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Dr Harv Isaacs


Research overview

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Cell-cell signalling plays a critical role in establishing the pattern of the early vertebrate embryo. Fibroblast Growth Factor (FGF) peptide ligands have multiple roles in animal development, including early cell-type specification and patterning of the central nervous system. We use the amphibians Xenopus laevis and Xenopus tropicalis as models for our studies in early development. We have analyzed the function of a number targets of FGF signalling in amphibian development, including the Cdx genes, which code for a family of homeodomain transcription factors with roles in the development of all animals. We collaborate with Professor Peter Holland (Dept of Zoology, Oxford) in studying Cdx regulated pathways and their role in animal evolution. 

The phenotype of an amphibian embryo in which the function of the Cdx family has been blocked. 

The phenotype of an amphibian embryo

We have undertaken transcriptomic based approaches aimed at identifying novel targets of FGF signaling and are investigating the role of a number of these targets in early embryonic development. Amongst the identified FGF target genes are lin28a lin28b, which codes for a novel RNA binding proteins, implicated as regulators of human embryonic stem cells properties in culture. Our analysis indicates that  amphibian lin28 genes play important roles in mediating the normal responses to growth factor signalling in early development. Other ongoing projects include collaborations with Dr Paul Genever (York) and Dr Betsy Pownall (York) investigating the role of transcriptional repressors in regulating the expression of FGF target genes in development and stem cells. We also collaborate with Dr Gareth Evans (York) investigating the role of neuronal specific isoforms of the Src proto-oncogene in development and the childhood cancer neuroblastoma.

Whole mount in situ hybridisations on neurula stage Xenopus tropicalis embryos. Left- expression of a neuronal marker (n-tubulin) in differentiating neurons. Right-expression of Gsh2 in the neurogenic region.

Whole mount in situ hybridisations on neurula stage Xenopus 
tropicalis embryos

Teaching and Scholarship

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Teaching provides me with an opportunity to communicate the excitement and challenges of modern biology to students, at all stages of their time at the University of York. I find it particularly rewarding teaching in areas relevant to my own research, and enjoy contributing to the important process of module design and administration, though being chair of the Biology Programme committee.

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At all levels, I aim to communicate my own enthusiasm for the subject matter. My teaching contributes to a coherent strand of lecture courses in the area of cell and developmental biology, through stage 1, 2 and 3 of York Biology BSc and MBiol programmes. These lecture courses progress from the presentation of the fundamental principles of gene regulation and cell signalling, in stage1 “Cell and Developmental Biology”, through a stage 2, intermediate level “Developmental Biology” module, where the guiding concepts and approaches used in studying development of multicellular organisms are introduced, to detailed analyses of primary research literature in the stage 3 module, “Advanced Topics in Developmental Biology”.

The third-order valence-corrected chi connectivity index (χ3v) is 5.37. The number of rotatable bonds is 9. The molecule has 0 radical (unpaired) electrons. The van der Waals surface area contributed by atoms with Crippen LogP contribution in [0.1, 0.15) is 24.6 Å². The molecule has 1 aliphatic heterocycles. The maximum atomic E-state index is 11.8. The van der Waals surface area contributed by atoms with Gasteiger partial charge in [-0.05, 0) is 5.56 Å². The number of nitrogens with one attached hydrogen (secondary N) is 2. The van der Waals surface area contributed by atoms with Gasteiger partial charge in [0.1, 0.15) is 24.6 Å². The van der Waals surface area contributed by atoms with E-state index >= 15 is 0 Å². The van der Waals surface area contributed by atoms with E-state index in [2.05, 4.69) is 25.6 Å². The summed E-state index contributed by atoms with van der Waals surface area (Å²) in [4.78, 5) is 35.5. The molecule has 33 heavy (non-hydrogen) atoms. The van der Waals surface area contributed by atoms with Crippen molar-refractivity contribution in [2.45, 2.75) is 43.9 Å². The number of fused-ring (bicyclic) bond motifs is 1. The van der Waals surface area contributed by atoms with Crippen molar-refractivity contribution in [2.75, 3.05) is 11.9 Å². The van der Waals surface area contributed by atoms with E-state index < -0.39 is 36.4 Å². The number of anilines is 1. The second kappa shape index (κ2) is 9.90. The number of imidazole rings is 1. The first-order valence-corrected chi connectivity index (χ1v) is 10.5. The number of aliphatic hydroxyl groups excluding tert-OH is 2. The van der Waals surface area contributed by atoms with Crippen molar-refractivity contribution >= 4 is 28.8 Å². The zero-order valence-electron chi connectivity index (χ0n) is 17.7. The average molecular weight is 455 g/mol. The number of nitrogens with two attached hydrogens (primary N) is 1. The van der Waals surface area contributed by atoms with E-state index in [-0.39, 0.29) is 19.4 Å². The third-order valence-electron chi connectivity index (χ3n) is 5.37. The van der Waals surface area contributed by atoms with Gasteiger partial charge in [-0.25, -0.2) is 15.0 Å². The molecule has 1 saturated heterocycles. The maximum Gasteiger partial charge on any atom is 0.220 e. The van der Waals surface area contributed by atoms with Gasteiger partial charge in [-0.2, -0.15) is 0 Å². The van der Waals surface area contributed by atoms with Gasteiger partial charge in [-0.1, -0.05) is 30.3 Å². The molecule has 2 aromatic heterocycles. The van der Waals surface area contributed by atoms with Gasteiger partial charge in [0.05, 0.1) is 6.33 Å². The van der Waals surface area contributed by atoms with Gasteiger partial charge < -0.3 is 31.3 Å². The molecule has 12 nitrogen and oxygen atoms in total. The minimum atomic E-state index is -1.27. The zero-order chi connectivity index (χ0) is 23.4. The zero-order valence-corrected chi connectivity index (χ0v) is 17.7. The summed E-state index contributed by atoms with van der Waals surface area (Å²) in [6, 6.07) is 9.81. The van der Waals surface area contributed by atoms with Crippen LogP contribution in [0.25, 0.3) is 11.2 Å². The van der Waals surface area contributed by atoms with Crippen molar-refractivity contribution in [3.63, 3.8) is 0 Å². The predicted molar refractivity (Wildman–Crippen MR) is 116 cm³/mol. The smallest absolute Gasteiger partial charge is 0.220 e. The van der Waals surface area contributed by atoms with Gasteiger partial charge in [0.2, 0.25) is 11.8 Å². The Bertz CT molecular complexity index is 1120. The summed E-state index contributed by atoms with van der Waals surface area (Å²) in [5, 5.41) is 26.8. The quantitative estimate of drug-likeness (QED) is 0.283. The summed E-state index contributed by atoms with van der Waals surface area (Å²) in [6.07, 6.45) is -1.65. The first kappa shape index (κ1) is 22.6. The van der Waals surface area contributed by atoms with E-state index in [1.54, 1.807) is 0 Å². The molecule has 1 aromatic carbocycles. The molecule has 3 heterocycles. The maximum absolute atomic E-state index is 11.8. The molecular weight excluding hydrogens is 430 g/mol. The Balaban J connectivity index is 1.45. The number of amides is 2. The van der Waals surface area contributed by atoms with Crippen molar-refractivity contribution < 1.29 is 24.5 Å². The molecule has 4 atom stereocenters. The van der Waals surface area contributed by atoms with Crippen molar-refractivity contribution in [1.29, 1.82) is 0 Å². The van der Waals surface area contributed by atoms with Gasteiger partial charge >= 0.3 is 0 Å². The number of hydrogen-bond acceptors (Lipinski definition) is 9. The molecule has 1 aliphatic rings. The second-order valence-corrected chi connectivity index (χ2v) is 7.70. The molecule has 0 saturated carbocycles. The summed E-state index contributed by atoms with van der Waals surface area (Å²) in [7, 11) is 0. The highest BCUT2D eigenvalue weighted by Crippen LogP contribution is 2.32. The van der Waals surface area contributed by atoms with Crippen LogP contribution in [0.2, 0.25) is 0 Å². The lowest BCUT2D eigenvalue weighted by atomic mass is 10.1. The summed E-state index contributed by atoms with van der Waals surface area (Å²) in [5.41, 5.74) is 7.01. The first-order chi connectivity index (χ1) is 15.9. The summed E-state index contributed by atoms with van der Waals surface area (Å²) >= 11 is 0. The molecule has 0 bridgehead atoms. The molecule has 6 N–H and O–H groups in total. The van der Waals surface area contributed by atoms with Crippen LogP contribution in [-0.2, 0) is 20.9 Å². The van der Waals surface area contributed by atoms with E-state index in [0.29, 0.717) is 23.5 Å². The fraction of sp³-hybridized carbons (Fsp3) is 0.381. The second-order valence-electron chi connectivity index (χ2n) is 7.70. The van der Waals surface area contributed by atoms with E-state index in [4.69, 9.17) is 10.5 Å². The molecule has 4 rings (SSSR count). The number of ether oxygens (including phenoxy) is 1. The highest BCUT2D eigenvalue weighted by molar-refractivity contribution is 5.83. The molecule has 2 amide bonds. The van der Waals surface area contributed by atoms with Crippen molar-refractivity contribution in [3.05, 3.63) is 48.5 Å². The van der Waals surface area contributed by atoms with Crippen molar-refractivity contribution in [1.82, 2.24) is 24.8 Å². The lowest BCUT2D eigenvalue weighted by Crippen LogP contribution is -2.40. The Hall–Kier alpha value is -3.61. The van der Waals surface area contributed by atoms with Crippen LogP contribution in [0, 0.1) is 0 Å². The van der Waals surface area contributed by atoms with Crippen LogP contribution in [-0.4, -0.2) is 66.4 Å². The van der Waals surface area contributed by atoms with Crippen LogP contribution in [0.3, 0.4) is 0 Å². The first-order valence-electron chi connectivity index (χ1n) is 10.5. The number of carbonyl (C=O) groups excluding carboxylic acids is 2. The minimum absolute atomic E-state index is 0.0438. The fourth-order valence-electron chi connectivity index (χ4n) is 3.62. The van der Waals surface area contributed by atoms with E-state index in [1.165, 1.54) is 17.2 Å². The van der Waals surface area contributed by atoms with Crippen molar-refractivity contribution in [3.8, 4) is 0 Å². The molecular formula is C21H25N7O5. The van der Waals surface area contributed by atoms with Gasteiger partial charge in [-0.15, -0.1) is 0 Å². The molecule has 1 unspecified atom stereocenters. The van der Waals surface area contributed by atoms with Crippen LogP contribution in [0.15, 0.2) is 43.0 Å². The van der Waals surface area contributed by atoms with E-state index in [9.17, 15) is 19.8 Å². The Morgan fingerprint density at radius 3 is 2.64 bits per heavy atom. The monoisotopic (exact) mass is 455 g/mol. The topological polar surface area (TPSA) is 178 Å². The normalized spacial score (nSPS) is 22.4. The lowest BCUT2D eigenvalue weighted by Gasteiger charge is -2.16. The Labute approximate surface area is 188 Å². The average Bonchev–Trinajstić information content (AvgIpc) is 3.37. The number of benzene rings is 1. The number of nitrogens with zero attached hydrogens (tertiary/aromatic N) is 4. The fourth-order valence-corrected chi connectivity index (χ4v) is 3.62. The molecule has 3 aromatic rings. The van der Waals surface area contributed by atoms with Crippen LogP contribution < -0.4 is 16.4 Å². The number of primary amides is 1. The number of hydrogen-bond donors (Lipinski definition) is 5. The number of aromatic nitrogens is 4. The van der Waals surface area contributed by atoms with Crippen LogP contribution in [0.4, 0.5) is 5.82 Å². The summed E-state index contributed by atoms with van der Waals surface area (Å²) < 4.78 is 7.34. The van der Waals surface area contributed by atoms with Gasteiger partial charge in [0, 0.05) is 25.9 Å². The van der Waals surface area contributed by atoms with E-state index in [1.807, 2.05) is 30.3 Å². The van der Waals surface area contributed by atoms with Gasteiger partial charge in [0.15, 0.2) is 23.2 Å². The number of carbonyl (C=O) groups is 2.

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The small group tutorials are a distinctive feature of teaching in York Biology. Through set reading material and discussion, I aim is to instill a sense of excitement in my own area of expertise of cell, developmental and evolutionary biology. We investigate some key subject areas in modern biology, including evolution of developmental mechanisms, gene regulation, cell signaling and cell differentiation. Tutorials are part of transferable skills teaching at York, with the improvement of essay writing and oral presentation skills, a key aim. In second year tutorials students are exposed to the reading of primary research papers, with the aim of developing comprehension and criticism skills. 

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I supervise both Bsc and MBiol undergraduate projects, and aim to give students a genuine flavour of the research process. Typically, projects in my lab involve students in the learning of a wide range of skills, including bioinformatics, embryo culture and gene expression analyses. My interactions with project students, as they learn and gain confidence in a laboratory environment, are some of my most rewarding experiences as a teacher, and for many students, the research project experience has an important influence on the direction that their careers take after graduation. 

Contact details

Dr Harv Isaacs
Department of Biology (Area 11)
University of York
YO10 5DD

Tel: 01904 328696